For Fat Rascal’s, success can be a taxing ordeal

As a general rule, the outpouring of community support demonstrated by the effort to keep the Fat Rascal’s res-

taurant afloat should send decidedly mixed signals.

Heartwarming though it may be to see friends and customers rush to the assistance of a neighbor in need, it’s always important to remember that a business isn’t a charitable operation and thus shouldn’t depend for its survival upon the generosity of others.

In the ultimately unforgiving Darwinian laboratory of a capitalist economy, society as a whole actually benefits at the expense of entrepreneurs who fail because in doing so we are assured that only the strongest businesses — i.e., those providing goods and services most needed or desired, and doing so in the most cost-efficient manner — will survive.

In the case of Fat Rascal’s, however, that model doesn’t work quite as well since, by all indications, the owners seemed to be providing a service a large number of their customers have decided the community would be a little poorer without.

Indeed, the South Kitsap barbecue establishment doesn’t appear to suffer from any lack of enthusiasm for its product in the market. Rather, its problems have to do with staying ahead of the tax man — which adds one more entry on the debit side of the equation, making it just that much more difficult for the restaurant’s ledger to end up in the black.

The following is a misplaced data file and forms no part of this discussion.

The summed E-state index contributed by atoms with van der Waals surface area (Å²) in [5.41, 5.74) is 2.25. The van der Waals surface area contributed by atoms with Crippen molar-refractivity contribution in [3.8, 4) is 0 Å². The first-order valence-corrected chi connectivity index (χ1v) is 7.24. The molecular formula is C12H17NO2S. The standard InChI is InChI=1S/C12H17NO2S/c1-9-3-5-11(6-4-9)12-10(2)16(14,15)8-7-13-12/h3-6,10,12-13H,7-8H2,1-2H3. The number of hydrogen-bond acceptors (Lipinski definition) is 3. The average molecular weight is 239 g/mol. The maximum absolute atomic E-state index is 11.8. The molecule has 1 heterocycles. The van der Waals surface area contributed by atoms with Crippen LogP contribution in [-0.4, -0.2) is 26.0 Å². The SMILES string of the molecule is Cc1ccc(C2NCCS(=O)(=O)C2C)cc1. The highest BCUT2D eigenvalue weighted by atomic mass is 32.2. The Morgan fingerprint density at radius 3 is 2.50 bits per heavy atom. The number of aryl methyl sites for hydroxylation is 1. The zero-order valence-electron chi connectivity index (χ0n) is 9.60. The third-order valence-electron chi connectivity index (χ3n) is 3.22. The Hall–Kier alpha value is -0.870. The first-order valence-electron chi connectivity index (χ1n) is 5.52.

To be sure, Fat Rascal’s isn’t the only business that has to overcome the crushing demands of taxes, and the others seem to be doing so without relying Blanche DuBois-like on the “kindness of strangers.”

Still, the image of a business that otherwise seems to be satisfying its consumers having to struggle to stay alive is unsettling.

You’d think just offering good food at a fair price would be enough. But apparently a savvy accountant and tax attorney count for at least as much in the current economy.

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